When the ancient Polynesians invented surfing, they often used a paddle to help them navigate. Fast-forward a few millennia, and Stand-Up Paddleboarding, or SUP, finds itself trendy again. Part of its increasing popularity is that standing upright allows surfers to spot waves more easily and thus catch more of them, multiplying the fun factor. Paddling back to the wave becomes less of a strain as well. The ability to cruise along on flat inland water, surveying the sights, is another advantage. Finally, its a good core workout. If youre sold on the idea, schedule an intro SUP lesson, free with board and paddle rental, and you may find yourself riding the waves like a Polynesian king.More
In the past 30 years, light artists have reimagined an art form that has always had the ability to turn the night sky, or a simple window, into luminescence. Last fall, the Yerba Buena Center for the Arts turned its southern glass wall into a parade of sound-sensing lights, Lightswarm, that changes with the movements of nearby people and things. Future Cities Lab, the San Francisco design company behind Lightswarm, has originated another notable light sculpture. Located by the YBCA's steps at 701 Mission, Murmur Wall will light up in arresting ways as it incorporates local trending search engine results and social media postings. Onlookers can offer their own contributions, which will feed into the Murmur Wall's data stream and light up the sculpture. What's trending in San Francisco? If you're walking by the YBCA, you can see firsthand — at least through light patterns that reflect the city's volatile internet habits.
Murmur Wall debuts Thursday at 6 p.m. and continues through May 31, 2017, at Yerba Buena Center for the Arts, 701 Mission St., S.F. Free; 415-978-2700 or ybca.org. More
D’Arcy Drollinger has observed a pattern in the life of Lindsay Lohan: “Change your hair color, get into a car accident, go to the hospital; change your hair color, get into a car accident…” Drollinger is no Lohan scholar, but he might as well be. For his Project: Lohan, a Back It Up production premiering tonight at The Costume Shop (the first non-A.C.T. production at the venue), he did enough research to construct the entire show from found texts. He has culled and woven together “headlines, 911 calls, interviews, videos, gossip sites,” and even court transcripts, creating both a collage and a clear narrative of rising and, of course, falling action. The show begins with Lohan at 17: family breadwinner, movie star, it girl -- but, Drollinger argues, one with too much power and too little support. Under the direction of Tracy Ward, Drollinger and his cast of five play 89 characters and wear 174 costumes to chronicle Lohan’s life over the next 10 years, ending with Lohan dirt from the day of the performance. The multimedia show is as much about Lohan as about what Drollinger calls the “insatiable” media culture that created and crippled her, and perhaps, Drollinger says, she has even further to fall. But for now, he’s “living Lindsay’s life along with her.”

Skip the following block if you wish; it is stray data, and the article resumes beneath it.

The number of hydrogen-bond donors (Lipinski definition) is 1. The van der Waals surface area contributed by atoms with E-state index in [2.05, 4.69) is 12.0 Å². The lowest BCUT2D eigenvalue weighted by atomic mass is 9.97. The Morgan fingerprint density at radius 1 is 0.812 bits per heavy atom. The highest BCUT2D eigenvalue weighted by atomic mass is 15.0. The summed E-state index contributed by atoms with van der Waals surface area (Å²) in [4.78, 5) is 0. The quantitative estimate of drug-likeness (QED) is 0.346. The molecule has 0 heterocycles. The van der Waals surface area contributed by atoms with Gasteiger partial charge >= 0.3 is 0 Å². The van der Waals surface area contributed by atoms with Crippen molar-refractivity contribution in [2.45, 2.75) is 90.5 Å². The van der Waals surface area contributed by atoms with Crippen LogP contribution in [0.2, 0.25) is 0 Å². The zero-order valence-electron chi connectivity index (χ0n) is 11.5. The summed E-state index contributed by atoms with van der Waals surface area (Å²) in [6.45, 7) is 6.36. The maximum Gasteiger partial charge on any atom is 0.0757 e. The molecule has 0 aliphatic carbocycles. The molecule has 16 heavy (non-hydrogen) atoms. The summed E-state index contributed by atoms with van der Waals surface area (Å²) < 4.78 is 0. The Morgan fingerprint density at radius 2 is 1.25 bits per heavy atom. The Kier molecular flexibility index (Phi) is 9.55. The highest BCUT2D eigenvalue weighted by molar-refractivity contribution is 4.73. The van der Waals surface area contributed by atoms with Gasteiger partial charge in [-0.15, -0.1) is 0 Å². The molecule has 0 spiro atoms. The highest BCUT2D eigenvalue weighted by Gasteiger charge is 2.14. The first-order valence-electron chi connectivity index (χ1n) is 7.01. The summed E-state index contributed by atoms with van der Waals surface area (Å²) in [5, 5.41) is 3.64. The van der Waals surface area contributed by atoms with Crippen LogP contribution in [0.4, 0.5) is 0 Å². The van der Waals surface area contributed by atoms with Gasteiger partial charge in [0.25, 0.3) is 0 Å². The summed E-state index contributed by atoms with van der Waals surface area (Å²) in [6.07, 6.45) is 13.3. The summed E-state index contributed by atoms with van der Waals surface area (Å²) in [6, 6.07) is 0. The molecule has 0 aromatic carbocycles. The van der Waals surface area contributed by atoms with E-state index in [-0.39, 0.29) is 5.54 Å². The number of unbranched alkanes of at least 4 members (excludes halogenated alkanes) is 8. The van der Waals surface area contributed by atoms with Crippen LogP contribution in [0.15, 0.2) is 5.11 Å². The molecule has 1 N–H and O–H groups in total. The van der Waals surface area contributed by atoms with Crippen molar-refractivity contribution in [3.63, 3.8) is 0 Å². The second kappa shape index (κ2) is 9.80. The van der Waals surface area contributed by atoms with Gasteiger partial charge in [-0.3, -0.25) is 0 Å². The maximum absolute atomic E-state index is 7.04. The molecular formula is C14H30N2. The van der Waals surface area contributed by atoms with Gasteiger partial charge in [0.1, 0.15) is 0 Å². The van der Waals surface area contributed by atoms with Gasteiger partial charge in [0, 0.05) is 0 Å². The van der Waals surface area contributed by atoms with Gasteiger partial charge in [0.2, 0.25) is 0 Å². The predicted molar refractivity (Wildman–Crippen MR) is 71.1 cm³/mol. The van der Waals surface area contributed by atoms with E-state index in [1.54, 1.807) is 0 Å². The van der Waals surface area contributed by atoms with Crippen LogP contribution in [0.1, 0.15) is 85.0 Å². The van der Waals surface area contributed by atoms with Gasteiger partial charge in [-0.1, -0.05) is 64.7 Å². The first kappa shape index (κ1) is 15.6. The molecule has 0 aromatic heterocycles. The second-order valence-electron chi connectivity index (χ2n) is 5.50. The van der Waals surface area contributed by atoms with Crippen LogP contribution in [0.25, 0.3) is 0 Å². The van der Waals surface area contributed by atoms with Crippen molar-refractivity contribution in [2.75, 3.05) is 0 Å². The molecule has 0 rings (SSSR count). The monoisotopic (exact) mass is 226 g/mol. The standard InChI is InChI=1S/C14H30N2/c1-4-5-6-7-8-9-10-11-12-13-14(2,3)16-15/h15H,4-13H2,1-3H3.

Thursdays-Sundays. Starts: July 26. Continues through Aug. 19, 2012
Sub Pop recording artists 'clipping.' brought their brand of noise-driven experimental hip hop to the closing night of 2016's San Francisco Electronic Music Fest this past Sunday. The packed Brava Theater hosted an initially seated crowd that ended the night jumping and dancing against the front of the stage. The trio performed a set focused on their recently released Sci-Fi Horror concept album, 'Splendor & Misery', then delved into their dancier and more aggressive back catalogue, and recent single 'Wriggle'.
Opening performances included local experimental electronic duo 'Tujurikkuja' and computer music artist 'Madalyn Merkey.'"